T Cells Must Work Harder to Survive in an Old Body
T cells of the adaptive immune system collectively become less functional with age. The immune system as a whole becomes more inflammatory and less effectively, a state described by the terms inflammaging and immunosenescence. Researchers here note that T cells struggle to survive in the aged environment, and are as a consequence metabolically inefficient. Their efforts are going towards survival rather than the activities of immune surveillance. The degree to which this contributes to immunosenesence versus other factors is an open question.
In a recent study, researchers outline that the increased metabolism of T cells observed with advanced age was an indication that they were working harder merely to survive. This contradicts previous knowledge, which suggested an increased metabolism was indicative of T cell function, and will have implications for the development of targeted interventions such as vaccines or immunotherapies to treat age-related immune dysfunction.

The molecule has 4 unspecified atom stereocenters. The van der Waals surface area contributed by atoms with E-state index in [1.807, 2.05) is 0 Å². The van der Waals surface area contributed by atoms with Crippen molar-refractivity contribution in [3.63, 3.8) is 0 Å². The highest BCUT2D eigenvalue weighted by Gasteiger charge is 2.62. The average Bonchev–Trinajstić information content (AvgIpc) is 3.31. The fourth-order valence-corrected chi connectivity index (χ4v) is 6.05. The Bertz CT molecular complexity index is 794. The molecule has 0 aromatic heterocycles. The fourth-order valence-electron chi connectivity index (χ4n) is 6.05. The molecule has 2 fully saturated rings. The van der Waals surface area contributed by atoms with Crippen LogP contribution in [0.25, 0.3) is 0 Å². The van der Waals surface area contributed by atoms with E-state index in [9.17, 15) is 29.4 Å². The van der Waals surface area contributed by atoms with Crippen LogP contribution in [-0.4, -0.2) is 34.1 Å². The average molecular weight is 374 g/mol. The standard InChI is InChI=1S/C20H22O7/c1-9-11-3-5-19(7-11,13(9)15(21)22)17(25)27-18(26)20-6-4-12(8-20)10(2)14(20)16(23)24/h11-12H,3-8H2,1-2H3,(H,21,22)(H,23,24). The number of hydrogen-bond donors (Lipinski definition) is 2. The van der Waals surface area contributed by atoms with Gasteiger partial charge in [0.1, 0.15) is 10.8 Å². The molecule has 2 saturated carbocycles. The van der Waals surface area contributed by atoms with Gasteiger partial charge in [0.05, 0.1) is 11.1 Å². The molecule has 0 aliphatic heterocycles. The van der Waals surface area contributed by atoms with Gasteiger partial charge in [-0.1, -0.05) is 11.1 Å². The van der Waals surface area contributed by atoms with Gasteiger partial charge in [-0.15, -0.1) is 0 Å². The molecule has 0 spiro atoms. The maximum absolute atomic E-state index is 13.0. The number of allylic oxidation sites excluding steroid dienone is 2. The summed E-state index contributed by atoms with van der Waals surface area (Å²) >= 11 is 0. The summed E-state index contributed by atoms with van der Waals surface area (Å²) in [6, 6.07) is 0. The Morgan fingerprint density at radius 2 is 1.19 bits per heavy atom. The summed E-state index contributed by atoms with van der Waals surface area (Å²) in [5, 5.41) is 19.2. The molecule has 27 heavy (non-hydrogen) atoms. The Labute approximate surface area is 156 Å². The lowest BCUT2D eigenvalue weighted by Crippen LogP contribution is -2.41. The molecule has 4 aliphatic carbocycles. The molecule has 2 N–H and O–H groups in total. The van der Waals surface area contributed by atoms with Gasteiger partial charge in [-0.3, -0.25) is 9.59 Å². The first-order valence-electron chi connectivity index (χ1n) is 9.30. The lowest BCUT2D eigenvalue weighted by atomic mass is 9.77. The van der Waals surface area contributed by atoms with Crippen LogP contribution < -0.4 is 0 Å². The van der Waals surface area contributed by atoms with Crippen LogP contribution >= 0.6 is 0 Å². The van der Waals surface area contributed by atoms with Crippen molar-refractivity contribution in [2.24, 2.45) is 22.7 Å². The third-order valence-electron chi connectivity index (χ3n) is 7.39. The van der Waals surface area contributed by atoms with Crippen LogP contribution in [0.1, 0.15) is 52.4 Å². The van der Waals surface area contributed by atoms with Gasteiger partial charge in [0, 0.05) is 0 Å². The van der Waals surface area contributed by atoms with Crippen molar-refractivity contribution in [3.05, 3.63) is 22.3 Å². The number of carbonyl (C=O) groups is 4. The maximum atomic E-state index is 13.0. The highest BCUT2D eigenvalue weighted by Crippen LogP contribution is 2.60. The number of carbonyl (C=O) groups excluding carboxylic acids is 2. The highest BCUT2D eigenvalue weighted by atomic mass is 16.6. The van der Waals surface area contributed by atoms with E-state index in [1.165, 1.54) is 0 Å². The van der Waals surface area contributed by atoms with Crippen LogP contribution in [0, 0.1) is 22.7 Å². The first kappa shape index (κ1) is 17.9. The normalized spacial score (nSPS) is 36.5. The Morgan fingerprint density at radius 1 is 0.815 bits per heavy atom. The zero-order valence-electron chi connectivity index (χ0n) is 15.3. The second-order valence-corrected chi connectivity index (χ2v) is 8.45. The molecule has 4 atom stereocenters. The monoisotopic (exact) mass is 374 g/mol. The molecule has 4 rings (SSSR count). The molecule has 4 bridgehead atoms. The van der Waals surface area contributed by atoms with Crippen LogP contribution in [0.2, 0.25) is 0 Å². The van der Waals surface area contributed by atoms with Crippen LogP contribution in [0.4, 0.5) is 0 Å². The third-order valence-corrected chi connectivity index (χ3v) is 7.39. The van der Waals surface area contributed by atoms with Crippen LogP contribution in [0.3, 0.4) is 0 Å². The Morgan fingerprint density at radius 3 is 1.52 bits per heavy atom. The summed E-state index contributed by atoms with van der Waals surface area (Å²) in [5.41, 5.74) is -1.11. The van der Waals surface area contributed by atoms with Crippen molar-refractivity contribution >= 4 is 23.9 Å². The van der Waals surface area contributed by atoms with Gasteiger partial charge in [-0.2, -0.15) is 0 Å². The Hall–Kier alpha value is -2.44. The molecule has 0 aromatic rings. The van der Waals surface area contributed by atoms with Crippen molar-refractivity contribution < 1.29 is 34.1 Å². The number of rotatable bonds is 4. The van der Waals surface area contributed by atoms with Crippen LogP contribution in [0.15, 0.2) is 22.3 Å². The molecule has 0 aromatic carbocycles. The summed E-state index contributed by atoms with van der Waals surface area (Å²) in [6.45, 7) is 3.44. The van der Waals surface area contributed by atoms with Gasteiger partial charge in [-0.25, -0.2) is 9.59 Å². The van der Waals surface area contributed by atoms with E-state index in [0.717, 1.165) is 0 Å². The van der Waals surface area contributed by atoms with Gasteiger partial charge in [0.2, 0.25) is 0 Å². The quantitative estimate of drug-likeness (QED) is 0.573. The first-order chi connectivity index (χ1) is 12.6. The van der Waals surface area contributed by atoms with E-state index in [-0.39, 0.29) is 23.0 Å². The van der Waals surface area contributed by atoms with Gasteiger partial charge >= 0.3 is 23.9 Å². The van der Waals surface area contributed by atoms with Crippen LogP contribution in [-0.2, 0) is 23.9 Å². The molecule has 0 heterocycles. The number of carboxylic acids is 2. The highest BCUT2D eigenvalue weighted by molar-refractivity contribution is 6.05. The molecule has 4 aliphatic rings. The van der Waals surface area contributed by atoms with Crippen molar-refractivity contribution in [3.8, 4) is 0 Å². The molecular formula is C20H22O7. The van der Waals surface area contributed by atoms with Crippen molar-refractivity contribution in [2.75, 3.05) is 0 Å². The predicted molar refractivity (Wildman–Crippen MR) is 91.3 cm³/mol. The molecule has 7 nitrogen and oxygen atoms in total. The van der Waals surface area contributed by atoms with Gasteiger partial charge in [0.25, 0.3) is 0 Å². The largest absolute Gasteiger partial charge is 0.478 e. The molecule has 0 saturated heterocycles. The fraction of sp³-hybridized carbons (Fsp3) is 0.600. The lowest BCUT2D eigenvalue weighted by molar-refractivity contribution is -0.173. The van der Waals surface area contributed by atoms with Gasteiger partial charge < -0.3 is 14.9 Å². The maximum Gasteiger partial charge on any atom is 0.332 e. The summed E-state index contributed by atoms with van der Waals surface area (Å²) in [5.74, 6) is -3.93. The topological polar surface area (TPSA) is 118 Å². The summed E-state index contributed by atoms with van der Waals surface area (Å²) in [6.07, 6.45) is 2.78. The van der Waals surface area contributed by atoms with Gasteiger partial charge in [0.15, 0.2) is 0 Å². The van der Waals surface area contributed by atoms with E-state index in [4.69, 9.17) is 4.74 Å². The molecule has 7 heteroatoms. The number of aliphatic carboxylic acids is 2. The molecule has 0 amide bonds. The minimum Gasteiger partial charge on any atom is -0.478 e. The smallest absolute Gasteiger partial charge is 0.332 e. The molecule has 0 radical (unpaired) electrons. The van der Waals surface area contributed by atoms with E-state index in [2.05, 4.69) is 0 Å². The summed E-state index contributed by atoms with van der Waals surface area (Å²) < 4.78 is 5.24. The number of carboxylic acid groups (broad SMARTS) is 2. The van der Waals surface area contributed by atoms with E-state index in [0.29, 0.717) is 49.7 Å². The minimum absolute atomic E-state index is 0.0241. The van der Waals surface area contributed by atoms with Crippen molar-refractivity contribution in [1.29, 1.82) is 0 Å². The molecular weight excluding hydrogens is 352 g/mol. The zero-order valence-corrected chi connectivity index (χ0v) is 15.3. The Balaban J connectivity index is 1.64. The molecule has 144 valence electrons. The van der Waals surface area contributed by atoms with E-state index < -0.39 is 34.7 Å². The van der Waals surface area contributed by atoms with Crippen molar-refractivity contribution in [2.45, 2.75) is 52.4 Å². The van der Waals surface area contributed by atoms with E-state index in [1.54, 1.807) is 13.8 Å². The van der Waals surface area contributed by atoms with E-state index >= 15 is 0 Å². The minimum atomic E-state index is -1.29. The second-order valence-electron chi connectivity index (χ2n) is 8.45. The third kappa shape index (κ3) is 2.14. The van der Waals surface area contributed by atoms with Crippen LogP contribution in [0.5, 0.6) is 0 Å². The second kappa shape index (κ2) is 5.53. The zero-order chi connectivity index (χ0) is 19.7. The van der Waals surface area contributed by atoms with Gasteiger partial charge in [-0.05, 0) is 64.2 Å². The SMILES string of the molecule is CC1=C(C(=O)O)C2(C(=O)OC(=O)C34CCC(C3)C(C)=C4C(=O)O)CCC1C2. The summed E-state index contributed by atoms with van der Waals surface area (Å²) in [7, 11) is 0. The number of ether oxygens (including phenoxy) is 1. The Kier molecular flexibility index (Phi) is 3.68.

T cells play an important role in the body's immune response to viral infections and tumors, but T cell immunity wanes as we age, thus increasing our susceptibility to these diseases. "We've shown that an amped-up metabolism, rather than arming cells to fight pathogens better, is associated with T cell survival over a lifespan. The cells need to substantially increase their metabolism just to survive in the relatively hostile environment of the elderly. This work is important because one of the hallmarks of immune aging is the loss of T cells. Ultimately we want to support healthy ageing by designing ways to improve T cell metabolism during cell-based immunotherapies such as CAR T cell therapy, and boosting T cell activation in new vaccines.
T-cells are zinc dependent